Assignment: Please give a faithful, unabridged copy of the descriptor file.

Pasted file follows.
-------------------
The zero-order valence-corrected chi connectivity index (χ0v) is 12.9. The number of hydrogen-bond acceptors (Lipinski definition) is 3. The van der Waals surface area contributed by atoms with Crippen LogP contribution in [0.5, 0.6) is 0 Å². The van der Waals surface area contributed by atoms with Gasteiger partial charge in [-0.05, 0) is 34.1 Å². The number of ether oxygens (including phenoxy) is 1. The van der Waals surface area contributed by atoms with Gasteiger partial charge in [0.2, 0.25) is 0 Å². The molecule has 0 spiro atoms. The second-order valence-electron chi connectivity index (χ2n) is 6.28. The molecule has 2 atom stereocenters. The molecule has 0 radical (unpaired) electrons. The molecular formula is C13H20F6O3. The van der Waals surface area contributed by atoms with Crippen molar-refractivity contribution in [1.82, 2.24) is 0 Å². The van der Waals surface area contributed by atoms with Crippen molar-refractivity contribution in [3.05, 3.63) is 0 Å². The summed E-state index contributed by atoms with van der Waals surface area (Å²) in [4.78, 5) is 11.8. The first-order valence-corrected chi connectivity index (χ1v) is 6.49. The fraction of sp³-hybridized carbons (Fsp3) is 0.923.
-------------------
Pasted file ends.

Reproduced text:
The zero-order valence-corrected chi connectivity index (χ0v) is 12.9. The number of hydrogen-bond acceptors (Lipinski definition) is 3. The van der Waals surface area contributed by atoms with Crippen LogP contribution in [0.5, 0.6) is 0 Å². The van der Waals surface area contributed by atoms with Gasteiger partial charge in [-0.05, 0) is 34.1 Å². The number of ether oxygens (including phenoxy) is 1. The van der Waals surface area contributed by atoms with Gasteiger partial charge in [0.2, 0.25) is 0 Å². The molecule has 0 spiro atoms. The second-order valence-electron chi connectivity index (χ2n) is 6.28. The molecule has 2 atom stereocenters. The molecule has 0 radical (unpaired) electrons. The molecular formula is C13H20F6O3. The van der Waals surface area contributed by atoms with Crippen molar-refractivity contribution in [1.82, 2.24) is 0 Å². The van der Waals surface area contributed by atoms with Crippen molar-refractivity contribution in [3.05, 3.63) is 0 Å². The summed E-state index contributed by atoms with van der Waals surface area (Å²) in [4.78, 5) is 11.8. The first-order valence-corrected chi connectivity index (χ1v) is 6.49. The fraction of sp³-hybridized carbons (Fsp3) is 0.923.